Along Came Dictation
An interview with Donald Barabé, president of the Ordre des traducteurs, terminologues et interprètes agréés du Québec (OTTIAQ).
For millennia, humans have used tools to build fires, hunt prey, gather food, build shelter, write, and communicate. As for translation, historians maintain that written translation would have appeared in conjunction with the creation of alphabets, writing systems and writing tools. Throughout history, language professionals have adopted many tools in response to the constant scientific and technological advances, from stone-engraving tools to typewriters to personal computers—which have become the norm for professional translators.
“In a situation where the demand is greater than the supply, translators and their employers would greatly benefit from dictation.” – D. Barabé
But for half a century now, translators have had the option to dictate their work instead of type it. However, translation dictation (TD) and dictation tools, which were rather common in the 1960s and 1970s, are mostly unknown to translators, translation schools, and translation agencies today. The vast majority of translators cling to the current methods of typed translation and computer-aided translation (CAT) tools because they have not tried TD. Still, a substantial number of translators around the world dictate their translations using a voice recorder, a human transcriptionist, or voice recognition software, with automatic transcription capabilities.
“With translation dictation, the sky is the limit.”
– D. Barabé
Over the years, I have had the opportunity to meet a handful of translators in Canada and around the world who dictated for decades, and some who still do. One of these translators who dictated his translations long before the arrival of personal computers is Donald Barabé, current president of the Ordre des traducteurs, terminologues et interprètes agréés du Québec (OTTIAQ) and former Vice-President of Professional Services at the Government of Canada’s Translation Bureau.
I interviewed Mr. Barabé to learn more about this translation technique, which has been at the heart of my translation studies research, my professional practice and my startup’s R&D. Like everyone else in that handful of translators I’ve encountered over the years, Mr. Barabé talks about the TD era with a reminiscent smile.
Julian Zapata: Thank you, Mr. Barabé, for agreeing to this interview.
Donald Barabé: My pleasure, especially if it helps bring dictation back!
JZ: How were you first introduced to translation dictation?
DB: I began dictating immediately after finishing university, in the late 70’s. I was hired by the Translation Bureau and they gave me a desk with a typewriter and a voice recorder. Word processing machines were reserved for transcriptionists at that time. My supervisor made sure I understood that the typewriter was only for short texts, very short texts (50 words or fewer). He spent a few minutes to show me how to use the voice recorder and then told me to dive right in. The transcriptionists gave me a few tips, like how to translate tables in texts. Since everyone else used dictation, I did too. Dictation had actually been the default method of translation for years there, especially for in-house translators.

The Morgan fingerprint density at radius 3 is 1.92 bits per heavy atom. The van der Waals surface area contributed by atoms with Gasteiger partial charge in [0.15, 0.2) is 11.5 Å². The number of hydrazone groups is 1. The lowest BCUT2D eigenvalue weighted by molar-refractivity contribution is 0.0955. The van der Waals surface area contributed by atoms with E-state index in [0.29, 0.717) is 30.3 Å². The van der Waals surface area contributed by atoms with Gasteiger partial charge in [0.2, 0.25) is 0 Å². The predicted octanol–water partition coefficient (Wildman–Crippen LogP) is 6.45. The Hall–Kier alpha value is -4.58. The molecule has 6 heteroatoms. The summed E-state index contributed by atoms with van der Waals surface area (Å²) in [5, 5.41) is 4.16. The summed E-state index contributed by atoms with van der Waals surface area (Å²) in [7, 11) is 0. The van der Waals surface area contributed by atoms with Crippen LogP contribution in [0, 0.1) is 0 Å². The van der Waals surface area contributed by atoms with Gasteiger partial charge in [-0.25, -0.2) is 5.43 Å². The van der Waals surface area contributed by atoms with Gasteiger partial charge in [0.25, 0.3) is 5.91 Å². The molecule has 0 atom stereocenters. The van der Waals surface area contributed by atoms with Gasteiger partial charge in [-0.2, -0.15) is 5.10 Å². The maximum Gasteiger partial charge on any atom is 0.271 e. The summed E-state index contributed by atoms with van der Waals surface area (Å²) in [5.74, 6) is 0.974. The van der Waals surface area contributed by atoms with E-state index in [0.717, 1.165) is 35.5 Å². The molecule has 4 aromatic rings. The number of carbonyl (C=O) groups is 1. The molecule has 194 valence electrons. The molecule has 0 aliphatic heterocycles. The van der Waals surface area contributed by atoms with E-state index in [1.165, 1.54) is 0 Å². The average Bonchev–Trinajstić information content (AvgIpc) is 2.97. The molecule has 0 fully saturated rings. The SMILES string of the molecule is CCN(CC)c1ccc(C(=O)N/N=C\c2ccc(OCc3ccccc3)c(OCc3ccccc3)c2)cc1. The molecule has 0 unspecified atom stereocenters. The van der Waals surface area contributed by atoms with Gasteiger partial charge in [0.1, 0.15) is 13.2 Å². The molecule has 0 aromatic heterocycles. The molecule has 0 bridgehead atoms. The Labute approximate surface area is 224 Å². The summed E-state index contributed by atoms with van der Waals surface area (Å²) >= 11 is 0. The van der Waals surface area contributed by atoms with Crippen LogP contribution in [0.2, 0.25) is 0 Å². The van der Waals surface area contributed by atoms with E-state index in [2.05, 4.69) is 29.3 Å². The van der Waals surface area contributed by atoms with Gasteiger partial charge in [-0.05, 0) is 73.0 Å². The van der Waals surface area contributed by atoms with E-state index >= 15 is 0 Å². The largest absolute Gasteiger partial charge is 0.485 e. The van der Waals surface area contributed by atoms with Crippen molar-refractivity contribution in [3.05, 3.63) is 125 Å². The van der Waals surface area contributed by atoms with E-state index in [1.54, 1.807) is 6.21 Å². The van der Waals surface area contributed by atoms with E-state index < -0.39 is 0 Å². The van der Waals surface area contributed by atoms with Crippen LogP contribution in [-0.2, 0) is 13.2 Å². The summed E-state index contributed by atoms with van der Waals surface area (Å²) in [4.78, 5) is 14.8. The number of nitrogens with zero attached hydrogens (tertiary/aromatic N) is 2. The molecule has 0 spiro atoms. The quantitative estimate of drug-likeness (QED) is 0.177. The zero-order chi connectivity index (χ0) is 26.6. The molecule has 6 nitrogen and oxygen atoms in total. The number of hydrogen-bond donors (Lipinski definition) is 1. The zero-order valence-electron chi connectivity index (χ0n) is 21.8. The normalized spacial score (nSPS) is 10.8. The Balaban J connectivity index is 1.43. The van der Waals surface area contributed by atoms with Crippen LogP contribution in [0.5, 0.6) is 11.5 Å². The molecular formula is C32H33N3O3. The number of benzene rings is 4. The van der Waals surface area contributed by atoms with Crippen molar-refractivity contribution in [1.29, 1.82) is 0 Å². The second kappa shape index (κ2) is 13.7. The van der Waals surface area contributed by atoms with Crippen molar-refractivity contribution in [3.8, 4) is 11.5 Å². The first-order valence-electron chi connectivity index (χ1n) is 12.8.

JZ: Had you been taught how to dictate in university?
DB: It wasn’t part of the curriculum. I don’t think there were any classes on translation dictation in Canada for that matter. Of course, there were a few sight-translation exercises in the translation or interpretation classes but that’s not an all-important a prerequisite for dictation. I also don’t think you need several years of experience in written translation to begin dictating. It’s a skill you acquire through practice. All you need are good translation skills.
JZ: Do you think that it’s possible to dictate any genre of text in any language combination, no matter how challenging the text or language?
DB: My native language is French, and I mostly translated from English into French. But I don’t think it would be impossible or more difficult to dictate in any particular language combination. If you can translate on paper, you can translate by voice. Granted, if you have a very strong accent in your second or third language, then the transcriptionist or voice recognition software might have trouble understanding you. I also don’t believe that certain texts would be harder to dictate than others with regards to the subject and terminology. Formatting is a different matter, though. Back in the day, if you were translating a text with a table, let’s say, you had to number every part of it and then dictate the translation. The transcriptionist would recreate the table and then fill it in according to your dictation. Seeing as I have little experience with voice recognition software, I can’t say whether it is easy to use or not when you have a document with complex formatting.
JZ: Do you think the arrival of personal computers in the 1980s is the primary reason for the decline of translation dictation?
DB: Obviously, employers in every field, not only in translation, saw the advent of the personal computer as an opportunity to save money by letting some secretaries, assistants, and transcriptionists go. In my opinion, that was a mistake because employers gave their tasks to other employees—ones who were not experts in that field. This meant that these employees and professionals had to spend time working on the page layout and text formatting, and so were not doing what they were specifically hired to do.